Designing Women

From Academic Kids

Designing Women was a U.S. television sitcom that centered around the working and personal lives of four women in an interior design firm in Atlanta, Georgia. It aired on CBS from 1986 to 1993.

Sisters Julia Sugarbaker (Dixie Carter) and Suzanne Sugarbaker (Delta Burke) are polar opposites. Julia is an extremely outspoken liberal intellectual; Suzanne is a sexy, flashy, wealthy, self-centered former beauty queen. They are constantly at personal odds but have launched Sugarbaker Designs, an interior design firm. Julia manages the company while Suzanne is mostly a financial backer who simply hangs around and annoys everyone.

The staff was rounded out by the practical designer Mary Jo Shively (Annie Potts) and the ditsy office manager Charlene Frazier Stillfield (Jean Smart). Also on hand was Anthony Bouvier (Meshach Taylor), a black man and former prison convict, and Bernice Clifton, an absent-minded and kooky neighbor played by acting legend Alice Ghostley.

The series immediately attracted critical plaudits and a fiercely devoted cult following, but the ratings were poor. CBS nearly cancelled the series, but were bombarded with letters and phone calls and gave the show another chance. The second season was a hit and the program remained successful for many years.

Usually the plot revolved around some sort of a professional or personal crisis of one (or all) of the characters intertwined with a larger moral battle. For example, in one episode, Julia is upset about a newsstand in the neighborhood that puts pornographic magazines on open display. When she cannot lobby to force their removal, she ends up plowing into the newsstand with her car. Designing Women also featured discussions of controversial topics such as homosexuality, racism, dating clergy, and hostile societal attitudes towards the overweight.

The program became infamous for the righteous monologues delivered by Julia in indignation to other characters whom she felt were perpetuating injustices on women (or others.) Dixie Carter, a staunch Republican, had little use for what she saw as liberal hysteria and made a deal with the producers that for every speech she gave, Julia would get to sing a song in a future episode.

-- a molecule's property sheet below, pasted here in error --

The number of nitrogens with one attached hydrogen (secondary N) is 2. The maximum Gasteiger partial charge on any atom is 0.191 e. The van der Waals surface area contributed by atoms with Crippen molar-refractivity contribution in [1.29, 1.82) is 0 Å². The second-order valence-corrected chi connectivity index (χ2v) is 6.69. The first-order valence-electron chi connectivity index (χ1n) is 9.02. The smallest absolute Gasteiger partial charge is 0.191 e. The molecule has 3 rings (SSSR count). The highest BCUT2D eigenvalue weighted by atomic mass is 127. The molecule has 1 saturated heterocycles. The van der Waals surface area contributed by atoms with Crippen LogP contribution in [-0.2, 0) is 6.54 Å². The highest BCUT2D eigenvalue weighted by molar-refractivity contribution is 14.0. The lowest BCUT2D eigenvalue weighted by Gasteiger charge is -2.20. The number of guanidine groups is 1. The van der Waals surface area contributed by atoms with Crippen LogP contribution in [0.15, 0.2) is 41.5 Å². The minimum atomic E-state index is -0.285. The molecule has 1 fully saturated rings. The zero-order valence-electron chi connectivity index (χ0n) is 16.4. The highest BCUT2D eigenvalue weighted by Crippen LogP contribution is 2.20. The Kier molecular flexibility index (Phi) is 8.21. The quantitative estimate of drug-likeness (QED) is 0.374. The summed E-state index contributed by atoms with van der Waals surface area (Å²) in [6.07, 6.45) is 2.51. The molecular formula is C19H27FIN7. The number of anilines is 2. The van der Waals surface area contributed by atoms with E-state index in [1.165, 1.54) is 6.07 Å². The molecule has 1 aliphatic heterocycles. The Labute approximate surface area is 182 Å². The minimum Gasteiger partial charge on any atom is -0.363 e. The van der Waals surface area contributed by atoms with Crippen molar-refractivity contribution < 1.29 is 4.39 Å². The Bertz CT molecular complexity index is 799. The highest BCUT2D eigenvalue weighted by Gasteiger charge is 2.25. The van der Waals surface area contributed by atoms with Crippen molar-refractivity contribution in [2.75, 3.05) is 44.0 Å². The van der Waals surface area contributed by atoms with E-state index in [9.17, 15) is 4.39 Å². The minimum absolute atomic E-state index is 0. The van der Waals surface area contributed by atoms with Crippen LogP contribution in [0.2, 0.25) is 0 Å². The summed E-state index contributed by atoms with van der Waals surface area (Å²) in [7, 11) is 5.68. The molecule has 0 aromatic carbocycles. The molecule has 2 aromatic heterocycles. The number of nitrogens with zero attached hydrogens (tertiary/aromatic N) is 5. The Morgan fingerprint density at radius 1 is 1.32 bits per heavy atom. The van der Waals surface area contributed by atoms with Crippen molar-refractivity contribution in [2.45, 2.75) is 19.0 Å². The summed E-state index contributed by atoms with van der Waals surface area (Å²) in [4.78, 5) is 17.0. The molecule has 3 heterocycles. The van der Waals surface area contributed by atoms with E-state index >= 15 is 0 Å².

There was great controversy surrounding the show in 1991 because of the abrupt dismissal of Burke, a pivotal part of the series. Burke was fired because she had put on weight and was considered a detriment to the show; the producers wanted her to lose weight and go on a diet, which led to many arguments between Burke and the producers. In the show, her character of Suzanne moved to Japan and sold her part of the design business to her wealthy cousin Allison Sugarbaker (Julia Duffy). At the same time, Smart left the show to be replaced by Jan Hooks as Carlene Dobber; Smart's character, Charlene, moved to England where her husband was stationed and her sister, Carlene, took over her job. The character of Carlene was very similar to Charlene; however, Allison was a prim and proper conservative who proved the foil to uber-liberal Julia. Although the ratings were still good, many believed Duffy was not working out and she was fired. The final season featured acclaimed theater actress Judith Ivey as Bonnie Jean "B.J." Poteet, a rich widow who invested some of her millions in the business and tried to get them to laugh and not take themselves so seriously. Ivey's presence was not enough to prevent a ratings slide and CBS cancelled the series in 1993.

Show creators Linda Bloodworth-Thomason and Harry Thomason were strong supporters of longtime friend and then-Democratic nominee for President of the United States, Bill Clinton. One episode revolved around Julia getting stranded in the airport while attempting to attend Clinton's first inauguration.

The theme song of the program was "Georgia On My Mind". In early seasons, the theme was instrumental including a version by trumpeter Doc Severinsen, but in the later seasons, it was performed vocally by Ray Charles.

Delta Burke reunited with the Thomasens and CBS to reprise the Suzanne Sugarbaker character for a short-lived 1996 sitcom, Women of the House, in which Suzanne's latest husband died and she won his seat in Congress.

Designing Women has been rerun continuously on the Lifetime cable network for over a decade. The ratings were so strong that finally in 2003 Lifetime reunited Burke, Potts, Smart, Carter and Taylor for a reunion special, which also featured interviews with the Thomasens and various writers.

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